BC will seize and auction luxury vehicles

The new civil forfeiture law in British Columbia (BC) was used to seize a 2008 Ferrari Scuderia, valued at $235,000, and a 2008 BMW M6, valued at $75,000. The the two drivers were caught street racing.

Reported in Canadian Law, Traffic Safety the news is that on September 25, North Vancouver RCMP stopped the blue 2008 Ferrari Scuderia speeding up Mount Seymour at about 200 km/h, and a white 2008 BMW M6 close behind it.

Police say that the drivers narrowly missed hitting a woman who was walking with two young children. The drivers received immediate, 15-day driving bans and the cars were impounded. The RCMP’s Federal Integrated Proceeds of Crime Unit (IPOC) and B.C.’s Civil Forfeiture Office (CFO) sought forfeiture of both vehicles, on the grounds that:

  • The vehicles were street racing at an estimated 200 km/h in a 60 km/h zone.
  • The drivers showed disregard for the safety of others on the road.
  • The vehicles narrowly missed three pedestrians.
  • There was potential for catastrophic injury or death.

“The kind of driving our member witnessed warranted a much more serious response than a ticket and temporary impound, and civil forfeiture allowed for that response,” said North Vancouver RCMP Supt. Tonia Enger, vice-president of the BC Association of Chiefs of Police. “Had one of these vehicles lost control, there would have been a fatality or fatalities, without question.”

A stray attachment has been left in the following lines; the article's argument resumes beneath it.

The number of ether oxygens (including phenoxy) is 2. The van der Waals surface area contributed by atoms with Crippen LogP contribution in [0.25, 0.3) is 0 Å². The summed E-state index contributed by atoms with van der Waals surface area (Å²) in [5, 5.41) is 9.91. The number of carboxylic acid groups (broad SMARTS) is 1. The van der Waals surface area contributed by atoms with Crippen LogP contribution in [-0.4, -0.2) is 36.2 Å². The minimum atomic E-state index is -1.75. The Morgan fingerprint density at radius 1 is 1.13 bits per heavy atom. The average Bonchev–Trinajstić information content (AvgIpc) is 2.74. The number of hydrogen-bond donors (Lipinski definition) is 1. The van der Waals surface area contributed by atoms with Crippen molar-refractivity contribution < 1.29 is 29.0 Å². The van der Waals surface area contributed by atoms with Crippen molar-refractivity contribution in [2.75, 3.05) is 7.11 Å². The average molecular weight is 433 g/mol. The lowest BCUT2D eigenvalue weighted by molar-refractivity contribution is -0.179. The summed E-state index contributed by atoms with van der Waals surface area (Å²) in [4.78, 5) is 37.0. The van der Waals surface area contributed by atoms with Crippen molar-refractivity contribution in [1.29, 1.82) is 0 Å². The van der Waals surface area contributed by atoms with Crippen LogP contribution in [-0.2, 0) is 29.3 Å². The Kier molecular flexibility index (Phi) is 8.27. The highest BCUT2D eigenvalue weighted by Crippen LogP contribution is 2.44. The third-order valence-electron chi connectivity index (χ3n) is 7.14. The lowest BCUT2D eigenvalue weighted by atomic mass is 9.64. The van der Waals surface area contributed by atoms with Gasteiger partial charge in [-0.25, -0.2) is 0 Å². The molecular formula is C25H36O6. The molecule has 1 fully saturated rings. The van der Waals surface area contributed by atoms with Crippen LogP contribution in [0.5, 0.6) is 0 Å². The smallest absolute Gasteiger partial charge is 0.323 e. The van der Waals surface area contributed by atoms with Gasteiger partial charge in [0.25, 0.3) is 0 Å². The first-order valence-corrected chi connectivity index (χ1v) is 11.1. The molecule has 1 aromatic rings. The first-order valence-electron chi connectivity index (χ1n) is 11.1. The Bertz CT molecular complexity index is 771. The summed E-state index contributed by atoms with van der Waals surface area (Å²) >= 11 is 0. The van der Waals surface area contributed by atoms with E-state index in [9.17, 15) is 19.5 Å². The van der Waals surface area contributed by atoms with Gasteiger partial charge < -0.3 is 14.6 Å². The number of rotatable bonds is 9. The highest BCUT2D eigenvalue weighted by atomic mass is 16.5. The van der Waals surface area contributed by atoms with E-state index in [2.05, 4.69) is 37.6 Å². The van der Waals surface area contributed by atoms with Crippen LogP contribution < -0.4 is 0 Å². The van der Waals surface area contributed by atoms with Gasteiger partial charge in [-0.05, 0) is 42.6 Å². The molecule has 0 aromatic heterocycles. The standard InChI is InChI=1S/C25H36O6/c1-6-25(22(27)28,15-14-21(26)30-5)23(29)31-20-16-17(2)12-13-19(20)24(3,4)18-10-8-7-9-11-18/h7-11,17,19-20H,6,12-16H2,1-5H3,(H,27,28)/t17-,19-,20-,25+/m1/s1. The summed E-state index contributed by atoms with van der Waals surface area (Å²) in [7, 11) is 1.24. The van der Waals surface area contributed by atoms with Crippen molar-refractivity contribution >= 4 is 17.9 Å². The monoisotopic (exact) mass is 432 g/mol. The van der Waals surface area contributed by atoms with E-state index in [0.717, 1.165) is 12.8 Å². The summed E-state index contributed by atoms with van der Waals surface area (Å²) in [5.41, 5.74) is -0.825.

Of the Ferrari sale proceeds, 50% will go to a relative of the driver who was part owner but was not involved in the incident. The Province will receive 20% and the driver, 30%. Proceeds from the BMW sale will go first to cover the costs of storage and disposal, and repaying a bank debt on the vehicle. Out of the remaining proceeds, 30% will go to the Province and 70% to the driver. From the total proceeds from both vehicles, the Province will receive an estimated $100,000.

Since 2006, B.C.’s civil forfeiture legislation has worked to take away tools and proceeds of unlawful activity. To date, cash and assets valued at more than $13 million have been forfeited to the Province, including $4.4 million